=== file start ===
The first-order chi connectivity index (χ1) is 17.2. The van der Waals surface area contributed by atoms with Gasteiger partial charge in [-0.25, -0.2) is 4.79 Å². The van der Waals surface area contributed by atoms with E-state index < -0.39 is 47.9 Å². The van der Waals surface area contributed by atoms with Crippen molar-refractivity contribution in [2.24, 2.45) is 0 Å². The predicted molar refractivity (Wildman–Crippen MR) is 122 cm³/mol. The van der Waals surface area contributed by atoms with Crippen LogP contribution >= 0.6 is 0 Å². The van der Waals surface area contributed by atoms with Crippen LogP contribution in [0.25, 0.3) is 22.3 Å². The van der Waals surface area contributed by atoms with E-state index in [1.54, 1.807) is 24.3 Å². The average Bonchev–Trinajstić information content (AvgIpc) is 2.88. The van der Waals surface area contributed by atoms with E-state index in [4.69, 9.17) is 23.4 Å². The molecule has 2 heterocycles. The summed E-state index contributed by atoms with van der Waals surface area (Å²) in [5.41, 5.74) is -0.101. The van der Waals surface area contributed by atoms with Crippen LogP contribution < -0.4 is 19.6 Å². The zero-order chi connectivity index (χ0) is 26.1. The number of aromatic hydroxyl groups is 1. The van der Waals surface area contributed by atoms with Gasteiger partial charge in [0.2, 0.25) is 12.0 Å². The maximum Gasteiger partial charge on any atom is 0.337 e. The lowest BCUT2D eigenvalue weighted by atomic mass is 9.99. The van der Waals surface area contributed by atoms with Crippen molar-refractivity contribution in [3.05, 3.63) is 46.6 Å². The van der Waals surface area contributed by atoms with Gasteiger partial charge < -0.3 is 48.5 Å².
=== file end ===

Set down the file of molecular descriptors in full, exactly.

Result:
The first-order chi connectivity index (χ1) is 17.2. The van der Waals surface area contributed by atoms with Gasteiger partial charge in [-0.25, -0.2) is 4.79 Å². The van der Waals surface area contributed by atoms with E-state index < -0.39 is 47.9 Å². The van der Waals surface area contributed by atoms with Crippen molar-refractivity contribution in [2.24, 2.45) is 0 Å². The predicted molar refractivity (Wildman–Crippen MR) is 122 cm³/mol. The van der Waals surface area contributed by atoms with Crippen LogP contribution >= 0.6 is 0 Å². The van der Waals surface area contributed by atoms with Crippen LogP contribution in [0.25, 0.3) is 22.3 Å². The van der Waals surface area contributed by atoms with E-state index in [1.54, 1.807) is 24.3 Å². The average Bonchev–Trinajstić information content (AvgIpc) is 2.88. The van der Waals surface area contributed by atoms with E-state index in [4.69, 9.17) is 23.4 Å². The molecule has 2 heterocycles. The summed E-state index contributed by atoms with van der Waals surface area (Å²) in [5.41, 5.74) is -0.101. The van der Waals surface area contributed by atoms with Crippen LogP contribution < -0.4 is 19.6 Å². The zero-order chi connectivity index (χ0) is 26.1. The number of aromatic hydroxyl groups is 1. The van der Waals surface area contributed by atoms with Gasteiger partial charge in [0.2, 0.25) is 12.0 Å². The maximum Gasteiger partial charge on any atom is 0.337 e. The lowest BCUT2D eigenvalue weighted by atomic mass is 9.99. The van der Waals surface area contributed by atoms with Crippen molar-refractivity contribution in [3.05, 3.63) is 46.6 Å². The van der Waals surface area contributed by atoms with Gasteiger partial charge < -0.3 is 48.5 Å².